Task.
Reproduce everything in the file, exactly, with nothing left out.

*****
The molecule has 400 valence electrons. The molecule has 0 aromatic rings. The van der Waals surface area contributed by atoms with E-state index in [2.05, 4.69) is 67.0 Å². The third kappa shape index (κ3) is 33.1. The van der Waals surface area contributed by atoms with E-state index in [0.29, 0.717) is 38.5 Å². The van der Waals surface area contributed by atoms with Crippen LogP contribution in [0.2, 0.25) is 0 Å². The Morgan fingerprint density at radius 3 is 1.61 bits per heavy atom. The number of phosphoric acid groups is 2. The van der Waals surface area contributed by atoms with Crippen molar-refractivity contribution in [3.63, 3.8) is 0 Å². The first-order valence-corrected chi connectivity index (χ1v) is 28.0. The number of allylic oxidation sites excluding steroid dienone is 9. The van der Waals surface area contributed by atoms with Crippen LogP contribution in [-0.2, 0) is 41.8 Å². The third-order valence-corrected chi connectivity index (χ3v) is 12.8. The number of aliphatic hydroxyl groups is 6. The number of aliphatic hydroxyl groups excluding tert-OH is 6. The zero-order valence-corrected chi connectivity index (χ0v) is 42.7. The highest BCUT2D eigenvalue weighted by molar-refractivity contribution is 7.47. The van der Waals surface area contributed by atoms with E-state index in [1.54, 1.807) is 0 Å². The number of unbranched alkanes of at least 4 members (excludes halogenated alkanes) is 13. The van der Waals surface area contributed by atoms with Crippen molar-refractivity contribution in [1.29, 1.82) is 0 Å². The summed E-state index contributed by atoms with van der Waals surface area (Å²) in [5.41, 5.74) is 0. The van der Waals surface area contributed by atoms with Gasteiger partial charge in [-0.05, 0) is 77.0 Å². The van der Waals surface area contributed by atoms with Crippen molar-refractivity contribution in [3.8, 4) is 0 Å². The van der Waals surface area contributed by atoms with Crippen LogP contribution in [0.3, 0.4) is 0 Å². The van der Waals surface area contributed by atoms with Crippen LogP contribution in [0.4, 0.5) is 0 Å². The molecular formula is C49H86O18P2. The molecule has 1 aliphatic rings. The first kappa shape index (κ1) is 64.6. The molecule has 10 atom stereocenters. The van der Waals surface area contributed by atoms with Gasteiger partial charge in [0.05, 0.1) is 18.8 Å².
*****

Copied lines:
The molecule has 400 valence electrons. The molecule has 0 aromatic rings. The van der Waals surface area contributed by atoms with E-state index in [2.05, 4.69) is 67.0 Å². The third kappa shape index (κ3) is 33.1. The van der Waals surface area contributed by atoms with E-state index in [0.29, 0.717) is 38.5 Å². The van der Waals surface area contributed by atoms with Crippen LogP contribution in [0.2, 0.25) is 0 Å². The Morgan fingerprint density at radius 3 is 1.61 bits per heavy atom. The number of phosphoric acid groups is 2. The van der Waals surface area contributed by atoms with Crippen molar-refractivity contribution in [3.63, 3.8) is 0 Å². The first-order valence-corrected chi connectivity index (χ1v) is 28.0. The number of allylic oxidation sites excluding steroid dienone is 9. The van der Waals surface area contributed by atoms with Crippen LogP contribution in [-0.2, 0) is 41.8 Å². The third-order valence-corrected chi connectivity index (χ3v) is 12.8. The number of aliphatic hydroxyl groups is 6. The number of aliphatic hydroxyl groups excluding tert-OH is 6. The zero-order valence-corrected chi connectivity index (χ0v) is 42.7. The highest BCUT2D eigenvalue weighted by molar-refractivity contribution is 7.47. The van der Waals surface area contributed by atoms with E-state index in [1.54, 1.807) is 0 Å². The number of unbranched alkanes of at least 4 members (excludes halogenated alkanes) is 13. The van der Waals surface area contributed by atoms with Crippen molar-refractivity contribution in [1.29, 1.82) is 0 Å². The summed E-state index contributed by atoms with van der Waals surface area (Å²) in [5.41, 5.74) is 0. The van der Waals surface area contributed by atoms with Gasteiger partial charge in [-0.05, 0) is 77.0 Å². The van der Waals surface area contributed by atoms with Crippen molar-refractivity contribution in [3.8, 4) is 0 Å². The van der Waals surface area contributed by atoms with Crippen LogP contribution in [0.3, 0.4) is 0 Å². The van der Waals surface area contributed by atoms with Crippen LogP contribution in [0.4, 0.5) is 0 Å². The molecular formula is C49H86O18P2. The molecule has 1 aliphatic rings. The first kappa shape index (κ1) is 64.6. The molecule has 10 atom stereocenters. The van der Waals surface area contributed by atoms with Gasteiger partial charge in [0.05, 0.1) is 18.8 Å².